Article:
You cannot upgrade a home one element at a time into a different category than your neighborhood supports. It wastes your money, and won't work with the actual bones of the home. The only reason that would justify you doing that is the amount of pleasure or utility it gives you. You won't see any return on the expenditure.
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Old 10-27-2013, 07:43 PM   #30
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He's being blunt, but I somewhat agree with Greg here. So, I'll be less diplomatic as well. I said leave the counters as is because they are appropriate to the cabinets as is. Both are entry level home materials, which is fine if the home is an entry level home. The floors are the odd man out in the decor. It would be a waste of money to put granite on those cabinets. They really aren't up to that standard. If you were to do a remodel and replace the cabinets and update the design, then granite or a quartz like Cambria would be an appropriate choice for a counter material, but only if the level of the rest of the home supports such a remodel. If the home is in a mid grade home neighborhood and not an entry level home neighborhood, the choosing more upscale choices can be appropriate. You cannot upgrade a home one element at a time into a different category than your neighborhood supports. It wastes your money, and won't work with the actual bones of the home. The only reason that would justify you doing that is the amount of pleasure or utility it gives you. You won't see any return on the expenditure.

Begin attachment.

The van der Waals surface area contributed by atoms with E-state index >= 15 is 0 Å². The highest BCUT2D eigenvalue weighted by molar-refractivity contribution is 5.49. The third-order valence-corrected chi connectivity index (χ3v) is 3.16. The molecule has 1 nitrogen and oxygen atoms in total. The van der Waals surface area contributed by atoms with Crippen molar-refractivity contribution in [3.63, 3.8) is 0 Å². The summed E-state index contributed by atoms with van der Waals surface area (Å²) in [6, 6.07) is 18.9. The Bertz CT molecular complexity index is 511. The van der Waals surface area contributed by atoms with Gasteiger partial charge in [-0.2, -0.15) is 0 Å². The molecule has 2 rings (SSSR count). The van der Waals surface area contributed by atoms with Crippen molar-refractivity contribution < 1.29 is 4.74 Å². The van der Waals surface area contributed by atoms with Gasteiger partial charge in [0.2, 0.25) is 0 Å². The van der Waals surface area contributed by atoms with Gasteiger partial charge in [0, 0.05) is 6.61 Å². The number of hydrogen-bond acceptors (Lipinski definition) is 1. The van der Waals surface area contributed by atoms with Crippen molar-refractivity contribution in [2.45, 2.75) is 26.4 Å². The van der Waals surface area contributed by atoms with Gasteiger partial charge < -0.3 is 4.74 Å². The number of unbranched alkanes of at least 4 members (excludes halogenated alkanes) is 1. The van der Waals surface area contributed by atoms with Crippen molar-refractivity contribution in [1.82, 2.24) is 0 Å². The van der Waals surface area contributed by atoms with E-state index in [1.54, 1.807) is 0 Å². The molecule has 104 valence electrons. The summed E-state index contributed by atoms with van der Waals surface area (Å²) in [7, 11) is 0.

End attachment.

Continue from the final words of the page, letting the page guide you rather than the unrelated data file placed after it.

. I'm lost as to what you mean by granite cabinets?

Also....
Should we rip out the existing countertop or place the new ones right over them? What about 12x12 granite tiles over the existing countertops?